The “organized circus” is a phrase I recently used with a friend inquiring about how things were going.  This means  that there are many moving parts of the collective adventures in being a mother, writer, runner, wife, and employee right now that are loosely planned. Last Thursday night, in a very late night and organized fashion, I packed up the car t for a weekend in Tahoe with my kids while my husband was out of town. This was an ambitious adventure in its own right but, the plan also included spending Friday at my office with kids and puppy in tow on our way to the mountains. There is no denying this was highly ambitious  but, it seemed worth a try.  We had also just spent the week packing up of our entire house so it could be painted.  It was probably the lack of sleep that lead to my inevitable tears of defeat a few short hours after attempting to manage at an office that is also an organized circus of dogs and …

First of Four Part Series on Getting High: Nutrition Considerations at Altitude.

Anyone attempting to train at sea level and, also loves mountain running has probably experienced the challenges of  a high-elevation race. What is the challenge? Well, let me put it this way, my first attempt at climbing mountains in a race felt like being pregnant while also having a big pile of bricks on my chest.  In was difficult. But, as challenges are, also a great opportunity to learn. Mountain running used to just be me going on a run in the mountains. That however, was when I lived IN the mountains adapted to elevation. Now a seasoned sea level dweller,  mountain running requires more attention to nutrition to feel good and have fun. Why? Consider the dry climate, potentially abrupt temperature swings, and the exposed climbs.  In conditions like these, even the most fit and altitude adapted athletes suffer many of the same effects of altitude. There are four key nutrition considerations that I take into account to help me ascend new heights above tree line. Here is the first consideration I will be …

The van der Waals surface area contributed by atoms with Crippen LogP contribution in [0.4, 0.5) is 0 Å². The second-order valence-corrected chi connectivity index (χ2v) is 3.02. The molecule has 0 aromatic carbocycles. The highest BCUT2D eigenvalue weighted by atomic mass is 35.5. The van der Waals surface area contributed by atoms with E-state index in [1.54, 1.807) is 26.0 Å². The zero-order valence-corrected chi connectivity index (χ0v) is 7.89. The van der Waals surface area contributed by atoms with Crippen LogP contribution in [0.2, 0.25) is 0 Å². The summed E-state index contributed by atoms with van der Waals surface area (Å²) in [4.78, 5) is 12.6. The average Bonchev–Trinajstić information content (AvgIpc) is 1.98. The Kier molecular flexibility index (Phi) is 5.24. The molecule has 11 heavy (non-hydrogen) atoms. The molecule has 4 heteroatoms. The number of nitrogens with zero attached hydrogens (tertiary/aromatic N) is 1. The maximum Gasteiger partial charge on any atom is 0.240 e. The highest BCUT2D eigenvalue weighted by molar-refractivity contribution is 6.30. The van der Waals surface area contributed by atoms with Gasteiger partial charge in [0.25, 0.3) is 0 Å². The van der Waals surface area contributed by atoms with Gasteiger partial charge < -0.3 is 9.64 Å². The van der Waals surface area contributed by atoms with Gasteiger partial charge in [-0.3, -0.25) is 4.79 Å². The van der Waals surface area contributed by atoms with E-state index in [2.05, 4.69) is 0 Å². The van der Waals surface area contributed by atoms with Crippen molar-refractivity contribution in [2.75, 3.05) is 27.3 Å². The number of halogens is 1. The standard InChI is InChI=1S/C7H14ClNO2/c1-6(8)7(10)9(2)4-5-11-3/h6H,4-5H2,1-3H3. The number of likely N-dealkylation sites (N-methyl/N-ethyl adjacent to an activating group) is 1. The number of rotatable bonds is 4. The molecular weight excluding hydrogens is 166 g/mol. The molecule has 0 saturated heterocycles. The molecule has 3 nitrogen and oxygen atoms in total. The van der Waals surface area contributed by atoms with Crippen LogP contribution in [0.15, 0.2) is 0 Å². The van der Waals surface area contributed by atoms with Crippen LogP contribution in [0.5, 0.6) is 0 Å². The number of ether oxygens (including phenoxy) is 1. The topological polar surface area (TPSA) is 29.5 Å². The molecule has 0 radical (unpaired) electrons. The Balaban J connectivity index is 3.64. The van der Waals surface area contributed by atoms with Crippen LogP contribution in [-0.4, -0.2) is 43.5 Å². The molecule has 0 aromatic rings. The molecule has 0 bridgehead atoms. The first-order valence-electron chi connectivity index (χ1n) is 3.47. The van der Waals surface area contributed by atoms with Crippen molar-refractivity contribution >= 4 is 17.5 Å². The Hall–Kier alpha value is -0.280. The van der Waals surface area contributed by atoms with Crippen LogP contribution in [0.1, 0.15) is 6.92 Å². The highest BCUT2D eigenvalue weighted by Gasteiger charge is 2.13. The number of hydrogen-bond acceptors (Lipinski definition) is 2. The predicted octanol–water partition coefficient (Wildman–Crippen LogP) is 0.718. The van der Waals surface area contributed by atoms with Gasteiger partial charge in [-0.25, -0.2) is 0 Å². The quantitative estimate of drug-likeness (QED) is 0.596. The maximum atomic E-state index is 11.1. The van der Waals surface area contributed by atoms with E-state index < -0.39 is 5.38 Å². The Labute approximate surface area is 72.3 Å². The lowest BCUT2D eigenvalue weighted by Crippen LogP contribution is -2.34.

World Ski & Snowboard Festival, Whistler, and Smoothies

Whistler, British Columbia is a magical place in summer and winter. I have delighted in experiencing both seasons at their best. In April I returned from an event inspired once again to explore wild places both outside and within myself – adding the Spearhead Traverse to the list of places I want to run. This event was the World Ski & Snowbird Festival. This celebration brings together people who love to hang out in the snow and the mountains.  From roller derby competition to skiing powder along side back country snowboarding wonder Tamo Campos, this event had just the right amount of quirk, inspiration, and beauty all wrapped into one. As part of this event, I  hosted “wake-up and get-after-it” nutrition talks with Canadian journalists and entrepreneurs. What did we talk about? We talked about rethinking our approach to food. Instead of over thinking food, I encouraged them to focus on “that thing you set out to do or accomplish”. In this case it was a day of chasing after patches of untouched powder over …